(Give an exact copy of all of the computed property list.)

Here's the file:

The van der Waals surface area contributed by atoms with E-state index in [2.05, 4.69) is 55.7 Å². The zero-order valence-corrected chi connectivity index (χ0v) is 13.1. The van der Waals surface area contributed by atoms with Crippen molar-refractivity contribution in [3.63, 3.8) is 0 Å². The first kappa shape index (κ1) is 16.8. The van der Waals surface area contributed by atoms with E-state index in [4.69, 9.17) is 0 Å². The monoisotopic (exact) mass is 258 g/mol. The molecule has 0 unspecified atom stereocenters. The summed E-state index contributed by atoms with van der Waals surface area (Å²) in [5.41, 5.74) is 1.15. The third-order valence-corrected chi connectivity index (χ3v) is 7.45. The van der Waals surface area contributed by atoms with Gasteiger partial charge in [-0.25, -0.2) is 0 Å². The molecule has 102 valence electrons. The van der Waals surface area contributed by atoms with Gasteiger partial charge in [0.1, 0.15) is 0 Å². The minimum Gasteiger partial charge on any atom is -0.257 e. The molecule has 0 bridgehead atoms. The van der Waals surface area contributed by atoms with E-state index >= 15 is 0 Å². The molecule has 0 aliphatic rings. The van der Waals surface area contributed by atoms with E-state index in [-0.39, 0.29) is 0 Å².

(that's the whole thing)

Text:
The van der Waals surface area contributed by atoms with E-state index in [2.05, 4.69) is 55.7 Å². The zero-order valence-corrected chi connectivity index (χ0v) is 13.1. The van der Waals surface area contributed by atoms with Crippen molar-refractivity contribution in [3.63, 3.8) is 0 Å². The first kappa shape index (κ1) is 16.8. The van der Waals surface area contributed by atoms with E-state index in [4.69, 9.17) is 0 Å². The monoisotopic (exact) mass is 258 g/mol. The molecule has 0 unspecified atom stereocenters. The summed E-state index contributed by atoms with van der Waals surface area (Å²) in [5.41, 5.74) is 1.15. The third-order valence-corrected chi connectivity index (χ3v) is 7.45. The van der Waals surface area contributed by atoms with Gasteiger partial charge in [-0.25, -0.2) is 0 Å². The molecule has 102 valence electrons. The van der Waals surface area contributed by atoms with Gasteiger partial charge in [0.1, 0.15) is 0 Å². The minimum Gasteiger partial charge on any atom is -0.257 e. The molecule has 0 bridgehead atoms. The van der Waals surface area contributed by atoms with E-state index >= 15 is 0 Å². The molecule has 0 aliphatic rings. The van der Waals surface area contributed by atoms with E-state index in [-0.39, 0.29) is 0 Å².